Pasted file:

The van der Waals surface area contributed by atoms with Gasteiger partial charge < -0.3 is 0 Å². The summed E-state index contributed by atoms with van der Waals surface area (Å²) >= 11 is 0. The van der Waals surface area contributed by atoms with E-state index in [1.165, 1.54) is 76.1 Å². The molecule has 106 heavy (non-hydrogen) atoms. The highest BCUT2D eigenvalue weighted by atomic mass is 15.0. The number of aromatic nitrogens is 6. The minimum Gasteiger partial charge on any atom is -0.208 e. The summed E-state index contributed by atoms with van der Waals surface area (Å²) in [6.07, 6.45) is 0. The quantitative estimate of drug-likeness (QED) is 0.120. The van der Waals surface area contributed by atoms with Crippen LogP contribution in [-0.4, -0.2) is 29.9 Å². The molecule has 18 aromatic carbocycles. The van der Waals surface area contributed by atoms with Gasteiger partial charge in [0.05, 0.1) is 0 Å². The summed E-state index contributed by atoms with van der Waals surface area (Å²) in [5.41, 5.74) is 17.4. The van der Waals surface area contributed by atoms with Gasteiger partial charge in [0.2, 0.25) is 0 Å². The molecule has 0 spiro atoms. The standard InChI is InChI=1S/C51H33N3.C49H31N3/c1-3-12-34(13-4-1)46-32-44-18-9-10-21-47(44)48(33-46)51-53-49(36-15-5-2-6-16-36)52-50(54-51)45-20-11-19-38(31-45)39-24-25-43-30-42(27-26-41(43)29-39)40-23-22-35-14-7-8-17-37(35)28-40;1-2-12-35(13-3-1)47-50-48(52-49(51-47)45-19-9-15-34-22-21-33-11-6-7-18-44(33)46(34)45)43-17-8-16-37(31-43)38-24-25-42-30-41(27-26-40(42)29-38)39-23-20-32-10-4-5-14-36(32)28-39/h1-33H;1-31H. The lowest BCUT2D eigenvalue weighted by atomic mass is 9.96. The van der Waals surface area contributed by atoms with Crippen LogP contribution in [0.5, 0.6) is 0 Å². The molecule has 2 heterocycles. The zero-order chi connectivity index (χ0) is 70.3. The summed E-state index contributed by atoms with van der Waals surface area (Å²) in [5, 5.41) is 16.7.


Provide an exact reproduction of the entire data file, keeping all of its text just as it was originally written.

The van der Waals surface area contributed by atoms with Gasteiger partial charge < -0.3 is 0 Å². The summed E-state index contributed by atoms with van der Waals surface area (Å²) >= 11 is 0. The van der Waals surface area contributed by atoms with E-state index in [1.165, 1.54) is 76.1 Å². The molecule has 106 heavy (non-hydrogen) atoms. The highest BCUT2D eigenvalue weighted by atomic mass is 15.0. The number of aromatic nitrogens is 6. The minimum Gasteiger partial charge on any atom is -0.208 e. The summed E-state index contributed by atoms with van der Waals surface area (Å²) in [6.07, 6.45) is 0. The quantitative estimate of drug-likeness (QED) is 0.120. The van der Waals surface area contributed by atoms with Crippen LogP contribution in [-0.4, -0.2) is 29.9 Å². The molecule has 18 aromatic carbocycles. The van der Waals surface area contributed by atoms with Gasteiger partial charge in [0.05, 0.1) is 0 Å². The summed E-state index contributed by atoms with van der Waals surface area (Å²) in [5.41, 5.74) is 17.4. The van der Waals surface area contributed by atoms with Gasteiger partial charge in [0.2, 0.25) is 0 Å². The molecule has 0 spiro atoms. The standard InChI is InChI=1S/C51H33N3.C49H31N3/c1-3-12-34(13-4-1)46-32-44-18-9-10-21-47(44)48(33-46)51-53-49(36-15-5-2-6-16-36)52-50(54-51)45-20-11-19-38(31-45)39-24-25-43-30-42(27-26-41(43)29-39)40-23-22-35-14-7-8-17-37(35)28-40;1-2-12-35(13-3-1)47-50-48(52-49(51-47)45-19-9-15-34-22-21-33-11-6-7-18-44(33)46(34)45)43-17-8-16-37(31-43)38-24-25-42-30-41(27-26-40(42)29-38)39-23-20-32-10-4-5-14-36(32)28-39/h1-33H;1-31H. The lowest BCUT2D eigenvalue weighted by atomic mass is 9.96. The van der Waals surface area contributed by atoms with Crippen LogP contribution in [0.5, 0.6) is 0 Å². The molecule has 2 heterocycles. The zero-order chi connectivity index (χ0) is 70.3. The summed E-state index contributed by atoms with van der Waals surface area (Å²) in [5, 5.41) is 16.7.